I think that as elected officials, it is our duty to represent Canadians and explain our decisions as well as the reasons for our decisions and for introducing a bill. What we are seeing is that the government introduces a bill. It then imposes time allocation. It does not collaborate in our committees and, in the end, we vote on a bill that most Canadians have not had a chance to understand. We did not hear from experts who could explain this bill to us.
    What does that mean? I am not saying that this will happen, but it could lead to disasters. We have seen that over the past year and it is very unfortunate.


Mr. Pierre Dionne Labelle (Rivière-du-Nord, NDP):  
    Mr. Speaker, I would like to ask my colleague to tell me what she thinks about the findings of experts with regard to the St. Lawrence estuary. If there were an oil spill in the St. Lawrence estuary, there is currently no known emergency plan to help us prevent a major catastrophe.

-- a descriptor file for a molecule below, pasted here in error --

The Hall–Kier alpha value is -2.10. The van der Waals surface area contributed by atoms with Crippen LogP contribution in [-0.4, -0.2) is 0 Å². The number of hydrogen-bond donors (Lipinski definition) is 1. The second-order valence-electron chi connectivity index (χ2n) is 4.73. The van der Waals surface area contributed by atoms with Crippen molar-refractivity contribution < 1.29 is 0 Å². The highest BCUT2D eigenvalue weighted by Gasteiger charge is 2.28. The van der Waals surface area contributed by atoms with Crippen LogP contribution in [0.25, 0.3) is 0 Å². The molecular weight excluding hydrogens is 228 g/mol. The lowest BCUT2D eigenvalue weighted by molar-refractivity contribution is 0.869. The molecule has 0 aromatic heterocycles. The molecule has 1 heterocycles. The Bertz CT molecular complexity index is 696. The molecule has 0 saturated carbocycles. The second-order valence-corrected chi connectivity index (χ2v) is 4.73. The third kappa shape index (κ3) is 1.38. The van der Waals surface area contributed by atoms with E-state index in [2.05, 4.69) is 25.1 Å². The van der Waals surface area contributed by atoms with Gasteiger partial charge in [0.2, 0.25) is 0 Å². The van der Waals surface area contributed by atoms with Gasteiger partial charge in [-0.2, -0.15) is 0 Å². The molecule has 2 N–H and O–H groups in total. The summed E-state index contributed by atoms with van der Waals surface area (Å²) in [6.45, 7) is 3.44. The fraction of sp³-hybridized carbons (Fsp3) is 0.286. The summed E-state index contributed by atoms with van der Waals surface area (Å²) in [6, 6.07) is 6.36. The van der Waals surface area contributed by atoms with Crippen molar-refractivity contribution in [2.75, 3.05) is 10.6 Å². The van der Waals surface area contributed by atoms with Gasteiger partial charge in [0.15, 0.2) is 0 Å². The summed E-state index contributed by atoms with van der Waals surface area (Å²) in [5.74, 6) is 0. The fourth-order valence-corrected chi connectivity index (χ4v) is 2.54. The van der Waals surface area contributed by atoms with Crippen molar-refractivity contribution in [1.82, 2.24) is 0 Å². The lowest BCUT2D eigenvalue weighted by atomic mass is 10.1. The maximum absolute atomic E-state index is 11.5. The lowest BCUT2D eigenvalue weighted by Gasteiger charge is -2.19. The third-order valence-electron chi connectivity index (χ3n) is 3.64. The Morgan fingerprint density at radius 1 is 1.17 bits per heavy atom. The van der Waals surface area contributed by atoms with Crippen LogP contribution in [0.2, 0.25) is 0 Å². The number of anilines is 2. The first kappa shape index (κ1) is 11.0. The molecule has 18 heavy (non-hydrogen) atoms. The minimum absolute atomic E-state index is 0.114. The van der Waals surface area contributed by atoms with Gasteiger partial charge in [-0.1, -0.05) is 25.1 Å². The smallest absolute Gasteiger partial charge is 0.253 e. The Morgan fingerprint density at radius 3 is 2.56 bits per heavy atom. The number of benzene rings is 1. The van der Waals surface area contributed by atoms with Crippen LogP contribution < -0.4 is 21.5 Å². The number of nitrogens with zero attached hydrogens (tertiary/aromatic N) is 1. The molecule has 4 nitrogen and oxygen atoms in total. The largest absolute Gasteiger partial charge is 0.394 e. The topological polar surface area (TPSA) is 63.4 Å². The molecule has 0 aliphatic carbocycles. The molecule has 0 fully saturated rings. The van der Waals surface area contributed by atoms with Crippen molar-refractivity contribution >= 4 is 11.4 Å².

Does my colleague think that this bill adds anything to existing legislation? What will it take to ensure better monitoring of the St. Lawrence and prevent avoidable disasters? There have been 10,000 spills or boats that have leaked oil over the past 20 years. What plan has been put in place for the St. Lawrence? Is the Conservative government concerned about this situation?
Ms. Nycole Turmel:  
    Mr. Speaker, I would like to once again thank my colleague for his question. That is why we need experts to appear before the committee and explain what is needed and how we can ensure that our estuary, our rivers, our waterways and our oceans, as well as Canadians, will be truly protected in the case of oil spills and other environmental disasters. That is the only way to help Canadians and to avoid going further into debt to help those affected by such disasters. The closures of the search and rescue centres in Quebec City and Newfoundland are certainly not going to help Canadians or our environment.